Skip to Main Content

Codex: 2020 MFA Thesis Exhibition

January 28 – March 13

The Center for Art, Design and Visual Culture (CADVC) presents Codex: 2020 MFA Thesis Exhibition, which features the works of Brandon Ables, Jason Charney, Mandy Morrison, and Adan Rodriguez, four emerging visual artists from the Baltimore/Washington region. Encompassing a wide range of technologies and materials, their works embody the elements of social practice and community involvement as well as critiques on contemporary culture. The artists are 2020 recipients of MFA degrees in Intermedia and Digital Arts and were to be featured in an in-person exhibition originally scheduled for spring 2020; their works are now presented in a virtual environment.

In One Man TranceBrandon Ables recreates his studio apartment, demonstrating how he primes his subconscious by scoring everyday gestures with visual accompaniment. Different areas of the installation can be activated when viewers stand in front of the bathroom mirror, lie in bed watching TV, stare into the kitchen pantry, exercise, and practice one-man band coordination.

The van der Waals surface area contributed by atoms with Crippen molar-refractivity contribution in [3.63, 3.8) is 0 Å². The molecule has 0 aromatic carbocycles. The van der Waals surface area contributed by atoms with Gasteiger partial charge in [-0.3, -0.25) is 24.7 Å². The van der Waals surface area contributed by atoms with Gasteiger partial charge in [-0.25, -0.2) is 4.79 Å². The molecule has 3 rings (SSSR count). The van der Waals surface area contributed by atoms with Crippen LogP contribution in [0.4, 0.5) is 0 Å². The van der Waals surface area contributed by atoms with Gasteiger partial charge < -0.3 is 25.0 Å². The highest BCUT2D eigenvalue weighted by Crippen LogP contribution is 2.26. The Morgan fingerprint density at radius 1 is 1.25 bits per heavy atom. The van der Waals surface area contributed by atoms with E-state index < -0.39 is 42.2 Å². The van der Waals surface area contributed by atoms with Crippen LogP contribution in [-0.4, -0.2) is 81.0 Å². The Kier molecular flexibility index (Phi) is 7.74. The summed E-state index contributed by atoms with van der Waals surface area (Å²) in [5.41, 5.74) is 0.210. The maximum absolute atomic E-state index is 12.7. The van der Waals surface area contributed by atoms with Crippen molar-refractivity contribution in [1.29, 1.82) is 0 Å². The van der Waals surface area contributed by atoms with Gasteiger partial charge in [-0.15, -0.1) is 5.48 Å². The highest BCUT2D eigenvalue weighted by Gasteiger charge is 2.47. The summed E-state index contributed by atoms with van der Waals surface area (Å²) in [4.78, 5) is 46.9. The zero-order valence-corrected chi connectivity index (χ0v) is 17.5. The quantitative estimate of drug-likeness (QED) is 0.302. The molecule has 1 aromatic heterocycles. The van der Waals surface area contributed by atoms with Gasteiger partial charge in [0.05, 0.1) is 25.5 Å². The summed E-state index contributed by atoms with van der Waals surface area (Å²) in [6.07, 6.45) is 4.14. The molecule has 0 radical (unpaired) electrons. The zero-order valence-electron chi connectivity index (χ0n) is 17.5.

The four works in Jason Charney‘s reciprocation reimagine loudspeakers (featured image), transforming them from “invisible” aural channels into sculptural objects to interrogate interpersonal relationships, (mis)communications, and the kinetic phenomenon of sound. While recorded audio is used to drive the loudspeakers and implicate the viewer-listener’s body, the heard sound is an artifact of the materials activated by the speakers’ movement.

Mandi Morrison‘s multi-channel video installation, Spirits of Promise and Loss, uses photographic images of the Old Town Mall in Baltimore as a backdrop for the animated ghost-like characters that populate this former model of utopian possibility. The Old Town Mall, now mostly shuttered, was one of numerous experiments across the U.S. in pedestrian mall development that strove to bring suburban shoppers, back downtown.

Adan Rodriguez’s A Necessary Haunting blurs the line between reality and fiction, highlighting film’s effect on community tourism and the perpetuation of legend. Presented through a narrative short film, documentary, and accompanying physical media, the artist encourages travel to locations where alleged supernatural events took place.

 

A link to the online presentation will be provided. Admission is free.